Construction trends in June improved in six out of six indicators, as they also did in these last two monthly reports. All indicators are year over year and all except employment are three month moving averages. It now seems to be confirmed that the decline in nonresidential and residential construction starts in March was weather related and are now back on the track of positive growth, albeit with a long way to go. Housing has been struggling recently as we have reported elsewhere but this key indicators report measures a three month moving average year over year and on this basis housing us up by 13.3 percent.

In the manufacturing sector all indicators trended positive in the July data as was the case in May and June. All comparisons are year over year. The magnitude of the change in the June and July reports were similar except for durable goods which expanded more slowly in this July report.

The key indicators analysis is starting to look better in its view of the present situation and trends are very good which bodes well for the balance of 2014. SMU has several benchmark analyses that show steel demand to be below the historical norm for this stage of a recovery. This is because the recession in non residential and housing construction was so extreme that it will be years before the 2007 levels are regained. In addition government funded infrastructure work is still depressed.

We believe a continued examination of both the present situation and direction will be a valuable tool for corporate business planning.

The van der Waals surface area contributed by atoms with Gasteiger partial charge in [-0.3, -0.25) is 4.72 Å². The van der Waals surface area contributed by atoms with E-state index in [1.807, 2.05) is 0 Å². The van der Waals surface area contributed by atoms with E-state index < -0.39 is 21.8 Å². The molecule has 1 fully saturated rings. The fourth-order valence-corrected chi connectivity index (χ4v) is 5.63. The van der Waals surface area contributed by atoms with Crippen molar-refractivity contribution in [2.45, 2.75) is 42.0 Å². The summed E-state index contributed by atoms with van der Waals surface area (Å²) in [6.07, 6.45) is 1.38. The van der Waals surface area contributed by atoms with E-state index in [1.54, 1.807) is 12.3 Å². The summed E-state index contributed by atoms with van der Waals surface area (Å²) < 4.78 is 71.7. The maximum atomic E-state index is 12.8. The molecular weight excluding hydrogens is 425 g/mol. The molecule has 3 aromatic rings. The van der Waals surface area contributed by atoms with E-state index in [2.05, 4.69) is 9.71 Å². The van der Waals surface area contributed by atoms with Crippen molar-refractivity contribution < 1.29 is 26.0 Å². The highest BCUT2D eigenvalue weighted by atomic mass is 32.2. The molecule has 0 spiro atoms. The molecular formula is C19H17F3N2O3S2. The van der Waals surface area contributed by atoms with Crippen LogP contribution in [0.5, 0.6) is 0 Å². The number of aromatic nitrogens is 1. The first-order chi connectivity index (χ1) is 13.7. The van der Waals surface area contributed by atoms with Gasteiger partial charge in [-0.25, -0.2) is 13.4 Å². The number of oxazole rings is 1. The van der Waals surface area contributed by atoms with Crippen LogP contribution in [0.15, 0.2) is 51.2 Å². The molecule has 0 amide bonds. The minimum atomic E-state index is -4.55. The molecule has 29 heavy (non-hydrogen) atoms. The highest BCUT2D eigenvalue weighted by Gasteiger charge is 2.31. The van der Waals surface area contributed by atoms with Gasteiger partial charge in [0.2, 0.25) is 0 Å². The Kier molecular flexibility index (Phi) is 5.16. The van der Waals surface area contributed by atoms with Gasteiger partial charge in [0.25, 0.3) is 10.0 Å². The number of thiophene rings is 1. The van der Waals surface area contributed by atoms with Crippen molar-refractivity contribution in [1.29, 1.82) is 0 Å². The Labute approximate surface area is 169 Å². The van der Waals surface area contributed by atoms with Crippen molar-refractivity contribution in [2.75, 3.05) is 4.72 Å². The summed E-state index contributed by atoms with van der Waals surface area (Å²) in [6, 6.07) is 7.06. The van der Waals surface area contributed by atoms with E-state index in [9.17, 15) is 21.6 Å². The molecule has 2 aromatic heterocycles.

Explanation: The point of this analysis is to give both a quick visual appreciation of the market situation and a detailed description for those who want to dig deeper. It describes where we are now and the direction in which the market is headed and is designed to give a snapshot of the market on a specific date. The chart is stacked vertically to separate the primary indicators of the general economy, of proprietary Steel Market Update indices, of both flat rolled and long product market indicators and finally of construction and manufacturing indicators. The indicators are classified as leading, coincident or lagging as shown in the third column.

Columns in the chart are designed to differentiate between where the market is today and the direction in which it is headed. It is quite common for the present situation to be predominantly red and trends to be predominantly green and vice versa. The present situation is sub-divided into, below the historical norm (-), (OK), and above the historical norm (+). The “Values” section of the chart is a quantitative definition of the market’s direction. In cases where seasonality is an issue, the evaluation of market direction is made on a three month moving average basis and compared year over year to eliminate this effect. Where seasonality is not an issue concurrent periods are compared. The date of the latest data is identified in the third values column. Values will always be current as of the date of publication. Finally the far right column quantifies the trend as a percentage or numerical change with color code classification to indicate positive or negative direction.

SMU Note: During our Steel Summit Conference, Peter Wright and John Packard will explain the Key Market Indicators and some of the components for our attendees.